TM : What inspires you on the monastic path today ?
TY : I really taste Thay’s teaching of “I have arrived, I’m home” and home is on our planet earth. I see that is the only way we can find true happiness, true freedom and we can live our live deeply.
TM : Can you share a favorite story with Thay?
TY : When Thay visited our sangha and was directed to his hut. Out of respect for a great zen master, we had prepared the hut with more than enough material comfort for his needs. As Thay stepped into the hut, he said : “The Buddha used to live under the foot of a tree…,” and he continued “not like this!” I was deeply moved by that comment and I had so much respect for his direct teaching. He is truly the one who walks his talk. He later advised me to go and practice in Plum Village if I wish to deepen my practice. I did that and I have stayed within this tradition since 2000.
TM : What is the value of a monastic path today?
TY: Thanks to Thay’s vision of introducing the monastic order to the West he has made it come alive and visible for everyone to be inspired by and the monastic path is flourishing. I am happy to help in enlarging that vision. Seeing monastics practice inspires lay friends to practice. The Order of Inter-being has become a fertile soil for many friends not only to come in touch with the teachings but also to become Buddhist dharma teachers.
TM : What have you learnt about yourself?
TY : I was very much aspired by sister Annabel’s practice and she has become my role model. I was so conditioned to following exactly the teachings and at times I found myself falling into the trap of performing, regardless of my own energy. The last 2 years working on the financial accounting brought up a lot of resistance in me. Nobody could find love and peace in me, but only a rigid, unhappy, yet responsible person. I don’t know how those qualities could have gone together but that’s what happened. Now I’m happy just cutting the grass! I let go of all ideas of how one should be. I place more value on the real happiness we have inside rather than on the forms we may carry on the outside.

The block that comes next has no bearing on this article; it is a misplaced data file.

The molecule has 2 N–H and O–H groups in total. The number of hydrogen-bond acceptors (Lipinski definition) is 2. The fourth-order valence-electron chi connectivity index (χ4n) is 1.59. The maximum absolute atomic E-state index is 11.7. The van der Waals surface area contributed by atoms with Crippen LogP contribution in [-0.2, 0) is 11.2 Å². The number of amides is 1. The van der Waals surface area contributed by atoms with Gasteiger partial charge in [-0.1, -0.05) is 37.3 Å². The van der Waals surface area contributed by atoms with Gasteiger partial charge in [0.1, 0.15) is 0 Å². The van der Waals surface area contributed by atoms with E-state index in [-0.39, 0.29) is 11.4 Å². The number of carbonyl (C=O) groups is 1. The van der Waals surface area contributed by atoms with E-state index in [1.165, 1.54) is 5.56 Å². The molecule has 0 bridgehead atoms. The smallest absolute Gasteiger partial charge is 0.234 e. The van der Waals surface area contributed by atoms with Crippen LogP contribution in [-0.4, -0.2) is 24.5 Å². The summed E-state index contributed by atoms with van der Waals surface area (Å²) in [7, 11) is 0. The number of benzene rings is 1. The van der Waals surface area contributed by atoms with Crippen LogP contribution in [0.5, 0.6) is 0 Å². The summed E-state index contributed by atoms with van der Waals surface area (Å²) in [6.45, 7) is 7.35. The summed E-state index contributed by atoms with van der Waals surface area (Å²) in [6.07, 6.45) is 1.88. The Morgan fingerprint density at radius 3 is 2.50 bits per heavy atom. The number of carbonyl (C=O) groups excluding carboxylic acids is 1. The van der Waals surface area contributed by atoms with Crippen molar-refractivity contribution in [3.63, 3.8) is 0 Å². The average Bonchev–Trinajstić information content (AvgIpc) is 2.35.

TM: How do you see the Dharma developing in the West?
TY: I am confident that Buddhism in the West is now flourishing. There are many practice centers around the world practicing in various Buddhist traditions. Just driving through the cities in Northern California, one can find hundreds of Buddhist centers and temples with different Buddhist events. I can feel the vibrant sincerity in the hearts of many Buddhist practitioners. The peace and joy that they offer to the world has become our true refuge.
TM : Your hopes for our Sangha?
TY : I enjoy so much the Dharma talks given by our brothers and sisters since Thay has not been able to give talks himself. Each of my brothers and sisters is blooming in a very unique way and it’s wonderful to see. I feel our Sangha is even more complete and stronger without Thay’s physical presence. For me this is not a loss but a gift!
TM: How would you describe our practice in one minute to someone new?
TY : One minute? I would say that true freedom and true happiness can be found right in this moment. That moment is in our hand, that moment is now!
Please join the monastic brothers and sisters on the USA Miracle of Mindfulness Tour in New York, Mississippi, and California in Fall 2015. More information at http://miracleofmindfulness.org